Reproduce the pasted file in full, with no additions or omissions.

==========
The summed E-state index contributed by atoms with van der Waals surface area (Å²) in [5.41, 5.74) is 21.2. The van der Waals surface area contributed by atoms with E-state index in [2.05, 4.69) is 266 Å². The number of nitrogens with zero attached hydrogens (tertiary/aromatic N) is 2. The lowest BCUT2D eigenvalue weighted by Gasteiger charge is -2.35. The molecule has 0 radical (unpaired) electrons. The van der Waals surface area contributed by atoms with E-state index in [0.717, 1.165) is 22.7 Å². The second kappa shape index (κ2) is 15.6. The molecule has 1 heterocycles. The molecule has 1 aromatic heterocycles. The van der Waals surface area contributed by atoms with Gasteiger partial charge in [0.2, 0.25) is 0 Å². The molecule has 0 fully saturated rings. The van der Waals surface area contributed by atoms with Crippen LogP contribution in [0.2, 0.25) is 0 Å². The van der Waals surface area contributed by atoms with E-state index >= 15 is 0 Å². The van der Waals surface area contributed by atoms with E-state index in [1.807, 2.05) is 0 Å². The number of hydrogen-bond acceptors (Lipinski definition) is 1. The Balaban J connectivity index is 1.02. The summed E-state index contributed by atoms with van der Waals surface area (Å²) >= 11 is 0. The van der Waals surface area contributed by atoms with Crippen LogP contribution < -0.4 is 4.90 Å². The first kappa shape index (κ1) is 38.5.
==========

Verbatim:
The summed E-state index contributed by atoms with van der Waals surface area (Å²) in [5.41, 5.74) is 21.2. The van der Waals surface area contributed by atoms with E-state index in [2.05, 4.69) is 266 Å². The number of nitrogens with zero attached hydrogens (tertiary/aromatic N) is 2. The lowest BCUT2D eigenvalue weighted by Gasteiger charge is -2.35. The molecule has 0 radical (unpaired) electrons. The van der Waals surface area contributed by atoms with E-state index in [0.717, 1.165) is 22.7 Å². The second kappa shape index (κ2) is 15.6. The molecule has 1 heterocycles. The molecule has 1 aromatic heterocycles. The van der Waals surface area contributed by atoms with Gasteiger partial charge in [0.2, 0.25) is 0 Å². The molecule has 0 fully saturated rings. The van der Waals surface area contributed by atoms with Crippen LogP contribution in [0.2, 0.25) is 0 Å². The van der Waals surface area contributed by atoms with E-state index >= 15 is 0 Å². The van der Waals surface area contributed by atoms with E-state index in [1.807, 2.05) is 0 Å². The number of hydrogen-bond acceptors (Lipinski definition) is 1. The Balaban J connectivity index is 1.02. The summed E-state index contributed by atoms with van der Waals surface area (Å²) >= 11 is 0. The van der Waals surface area contributed by atoms with Crippen LogP contribution < -0.4 is 4.90 Å². The first kappa shape index (κ1) is 38.5.